Under basic income, all citizens would receive a standard amount of money each month to cover basic expenses like food, rent, and clothes. Advocates say the system is one of the surest ways to lift people from poverty, since it would provide immediate assistance with no strings attached.
On July 4, Zuckerberg doubled down on his initial support of the concept in a post on Facebook.
He recounted a recent trip that he and his wife, Priscilla Chan, took to Alaska, and said the state's unique social safety net stood out to them. Every year since 1982, law-abiding Alaskans have received a yearly check from the state's Permanent Dividend Fund, a $52-billion rainy day fund that's largely made up of oil revenues the government saves in case oil someday becomes less lucrative.
The checks, typically $1,000 to $2,000, are a kickback the government pays to full-time, law-abiding residents.
It's not technically basic income, since the amount varies each year and is too small by most advocates' standards, but it's the closest thing the US has to an ongoing basic income experiment. Zuckerberg praised the system for a couple reasons.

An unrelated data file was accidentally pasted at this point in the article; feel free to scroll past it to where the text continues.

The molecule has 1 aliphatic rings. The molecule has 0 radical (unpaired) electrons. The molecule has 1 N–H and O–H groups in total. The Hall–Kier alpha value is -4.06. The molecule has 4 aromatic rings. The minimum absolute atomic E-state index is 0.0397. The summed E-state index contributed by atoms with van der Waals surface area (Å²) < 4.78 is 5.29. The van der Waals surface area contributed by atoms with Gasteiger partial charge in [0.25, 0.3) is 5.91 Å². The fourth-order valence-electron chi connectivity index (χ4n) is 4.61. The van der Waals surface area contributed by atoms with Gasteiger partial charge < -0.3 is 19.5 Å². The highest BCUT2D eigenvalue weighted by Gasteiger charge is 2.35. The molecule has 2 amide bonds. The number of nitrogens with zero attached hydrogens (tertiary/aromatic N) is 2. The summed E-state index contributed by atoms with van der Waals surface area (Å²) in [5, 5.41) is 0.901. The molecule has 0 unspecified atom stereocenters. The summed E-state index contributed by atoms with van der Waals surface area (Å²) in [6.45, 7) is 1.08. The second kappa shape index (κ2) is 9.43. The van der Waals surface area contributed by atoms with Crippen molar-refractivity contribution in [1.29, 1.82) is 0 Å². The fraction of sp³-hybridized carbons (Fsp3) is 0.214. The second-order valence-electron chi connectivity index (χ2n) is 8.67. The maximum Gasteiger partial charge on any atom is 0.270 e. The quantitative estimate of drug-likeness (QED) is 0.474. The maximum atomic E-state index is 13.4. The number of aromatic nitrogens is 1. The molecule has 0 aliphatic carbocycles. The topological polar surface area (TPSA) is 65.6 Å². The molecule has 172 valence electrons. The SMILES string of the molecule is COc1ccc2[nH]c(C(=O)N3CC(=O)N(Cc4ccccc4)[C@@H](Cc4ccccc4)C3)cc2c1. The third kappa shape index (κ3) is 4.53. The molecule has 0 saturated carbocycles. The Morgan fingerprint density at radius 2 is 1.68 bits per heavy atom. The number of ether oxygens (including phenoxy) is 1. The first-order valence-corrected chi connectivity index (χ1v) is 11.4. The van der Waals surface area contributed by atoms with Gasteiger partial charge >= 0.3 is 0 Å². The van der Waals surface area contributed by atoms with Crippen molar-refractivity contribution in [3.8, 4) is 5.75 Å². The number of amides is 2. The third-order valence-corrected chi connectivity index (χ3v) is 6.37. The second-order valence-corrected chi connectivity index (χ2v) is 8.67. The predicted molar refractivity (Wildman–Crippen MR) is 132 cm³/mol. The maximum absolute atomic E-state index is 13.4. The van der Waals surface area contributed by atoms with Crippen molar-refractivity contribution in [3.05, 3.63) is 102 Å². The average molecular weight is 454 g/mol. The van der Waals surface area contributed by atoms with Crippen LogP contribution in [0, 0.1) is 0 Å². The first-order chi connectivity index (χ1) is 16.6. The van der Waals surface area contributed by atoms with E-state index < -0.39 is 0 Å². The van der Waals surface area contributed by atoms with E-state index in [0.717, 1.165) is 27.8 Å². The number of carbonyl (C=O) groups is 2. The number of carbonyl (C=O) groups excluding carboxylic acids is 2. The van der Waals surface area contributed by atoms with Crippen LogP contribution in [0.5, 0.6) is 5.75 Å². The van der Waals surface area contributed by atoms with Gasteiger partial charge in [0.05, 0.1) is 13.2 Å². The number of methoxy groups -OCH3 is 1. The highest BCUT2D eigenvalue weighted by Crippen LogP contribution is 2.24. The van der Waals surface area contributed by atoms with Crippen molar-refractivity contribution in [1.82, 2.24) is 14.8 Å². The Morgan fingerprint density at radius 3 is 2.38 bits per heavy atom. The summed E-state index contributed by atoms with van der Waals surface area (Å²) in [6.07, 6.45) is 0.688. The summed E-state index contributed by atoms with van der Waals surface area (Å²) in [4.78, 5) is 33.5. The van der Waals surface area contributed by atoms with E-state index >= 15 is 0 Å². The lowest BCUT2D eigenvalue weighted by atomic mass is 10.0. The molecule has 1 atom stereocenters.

"First, it's funded by natural resources rather than raising taxes," he wrote. "Second, it comes from conservative principles of smaller government, rather than progressive principles of a larger safety net. This shows basic income is a bipartisan idea."
Ultimately, Zuckerberg said the state's approach "may be a lesson for the rest of the country."
Recent research suggests that Alaskans see a lot of benefit from their dividends. A survey from the Economic Security Project found that 81% of people said the cash-transfer program increases their quality of life, and 90% agreed the money should go to everyone who is a full-time resident of Alaska.
In his post, Zuckerberg also pointed to a smaller dividend program involving what the state calls Native Corporations. These corporations are owned and run by native Alaskans and sit on native land. Each year, the corporations pay a small dividend to their shareholders.
"So if you're a Native Alaskan, you would get two dividends: one from your Native Corporation and one from the state Permanent Fund," Zuckerberg wrote.
The Facebook CEO became the latest tech executive to endorse basic income with his May 25 commencement speech -- but Zuckerberg is in good company. Tesla CEO Elon Musk, Y Combinator President Sam Altman, eBay Founder Pierre Omidyar, and a handful of othershave expressed interest in basic income as a way to stave off the negative effects of widespread automation.
"I think we'll end up doing universal basic income," Elon Musk told the crowd at the World Government Summit in Dubai earlier this February. "It's going to be necessary."
This post originally appeared on Business Insider.